Islet Cell Transplant

Kim-islet transplant
By Kim-islet transplant Latest Reply 2011-07-14 18:38:36 -0500
Started 2010-06-08 10:07:29 -0500

On Sept 14, 2005 my life changed forever. I had an islet cell transplant and have been insulin free for almost 5 yrs. I was part of a clinical trial at UIC - Chicago Diabetes Project. It has been a miracle. I was to the point where I no longer had symptoms when by glucose levels fell low - so I would just pass out. This transplant saved my life. Has anyone else had an islet cell transplant?

7 replies

cavie2 2011-07-14 18:38:36 -0500 Report

yes another discussion has started today regarding this very subject and no-one had heard anything about it. I informed them that a woman called Kathleen Duncan from Scotland where I live had an Islet cell infusion after having diabetes 1 for over 30 years like you she had another condition called hypoglycemic unawareness where she had no sense of insulin reaction (low BS) candidates for islet cell transplantation are aged between 18-65 type 1 diabetes for more that 5 years and experiencing diabetes related complications. This womans infusion was carried out in Scotland by the Scottish National Pancreatic Islet Transplant Programme. It was on the news over here yesterday.

mo91108 2010-09-30 09:38:00 -0500 Report

I would love a lot more information on it. Is it expensive? And how do they do the transplant?

Crashnot 2010-06-09 12:45:59 -0500 Report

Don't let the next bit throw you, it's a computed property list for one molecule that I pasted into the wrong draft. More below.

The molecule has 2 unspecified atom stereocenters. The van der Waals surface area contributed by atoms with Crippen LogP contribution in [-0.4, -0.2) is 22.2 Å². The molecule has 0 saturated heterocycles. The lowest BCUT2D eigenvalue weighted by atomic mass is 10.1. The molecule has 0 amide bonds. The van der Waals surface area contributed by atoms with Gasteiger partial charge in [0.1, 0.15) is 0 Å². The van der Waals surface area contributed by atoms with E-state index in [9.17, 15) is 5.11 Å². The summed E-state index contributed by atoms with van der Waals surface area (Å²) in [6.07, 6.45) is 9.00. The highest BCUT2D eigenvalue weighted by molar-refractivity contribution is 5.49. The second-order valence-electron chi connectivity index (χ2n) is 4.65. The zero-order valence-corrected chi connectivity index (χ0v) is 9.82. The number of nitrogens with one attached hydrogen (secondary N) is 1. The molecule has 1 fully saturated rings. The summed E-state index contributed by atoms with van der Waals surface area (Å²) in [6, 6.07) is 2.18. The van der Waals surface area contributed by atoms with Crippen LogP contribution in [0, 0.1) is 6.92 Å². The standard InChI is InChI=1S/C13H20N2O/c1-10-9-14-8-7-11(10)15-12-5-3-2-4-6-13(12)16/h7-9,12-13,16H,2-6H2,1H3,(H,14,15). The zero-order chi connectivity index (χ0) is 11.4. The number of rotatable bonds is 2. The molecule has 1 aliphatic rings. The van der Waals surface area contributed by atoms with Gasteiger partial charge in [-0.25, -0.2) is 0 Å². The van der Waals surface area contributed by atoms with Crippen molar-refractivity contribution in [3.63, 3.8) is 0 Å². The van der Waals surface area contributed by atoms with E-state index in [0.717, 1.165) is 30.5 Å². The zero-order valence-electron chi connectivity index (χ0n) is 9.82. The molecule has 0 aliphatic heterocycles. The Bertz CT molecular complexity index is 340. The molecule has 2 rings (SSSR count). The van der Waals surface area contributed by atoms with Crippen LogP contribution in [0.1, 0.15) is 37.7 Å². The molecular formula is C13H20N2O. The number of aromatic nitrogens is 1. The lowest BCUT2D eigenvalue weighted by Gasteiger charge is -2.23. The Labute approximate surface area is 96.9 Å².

Had a nice chat with the Chicago rep today and got some good details. For me, with the immuno-suppresant drugs, the cure would be worse than the disease at this point. He did say it was really for those who needed a last resort at this point. However they are doing tests on lab animals to develop pancreatic cells enclosed in a shell that will prevent an immune reaction to them. If they can pull that off, we will indeed had a cure, although you might need to repeat the injection later on. At any rate, it's a nice thing to hope for!

Kim-islet transplant
Kim-islet transplant 2010-06-08 13:30:54 -0500 Report

Hi Crashnot;

I was to the point with diabetes that when my BG's fell low frequently and I had no symptoms so I went on a search for a cure. If I had not received the transplant, I would have died from the lows.

The Chicago Diabetes Project is working on development of encapsulated islet cells (in an unlimited supply)- which would eliminate the need for immunosuppressant drugs. They have not yet perfected the encapsulated cells but continue to work on it. The clinical trial phase that I was in does require immuno drugs otherwise my immune system would destroy the islet cells, just like my immune system did when I originally became diabetic 33 yrs ago.. The clinical trial did pay for all the required meds,tests etc for 15 months following the tranplant. If you want more info on the trials, who to contact for more info, or if you want to hear more about my and other islet cell recipient stories you can go to:

The first year following the transplant, I had to go in for blood tests once a month. After 5 yrs., I now go in for blood work every 3 months.

This has been quite a journey. It's great to no longer worry about lows or highs, no longer need a babysitter because I don't have symptoms, no longer have to manage the disease - I can eat what I want when I want it, and most important the improvement in my quality of life.

Crashnot 2010-06-08 13:15:40 -0500 Report

What type of follow up has your transplant required? Are you taking immuno-suppresents (sp), or is it a one-time transplant that will need to be repeated every few years? After 43 years of injections and now the pump, I'm all for an implant, assuming I don't need to take other drugs for it.

Anonymous 2010-06-08 10:12:09 -0500 Report

I'm very interested in checking out the Chicago Diabetes Project website and helping in any way I can to find a cure.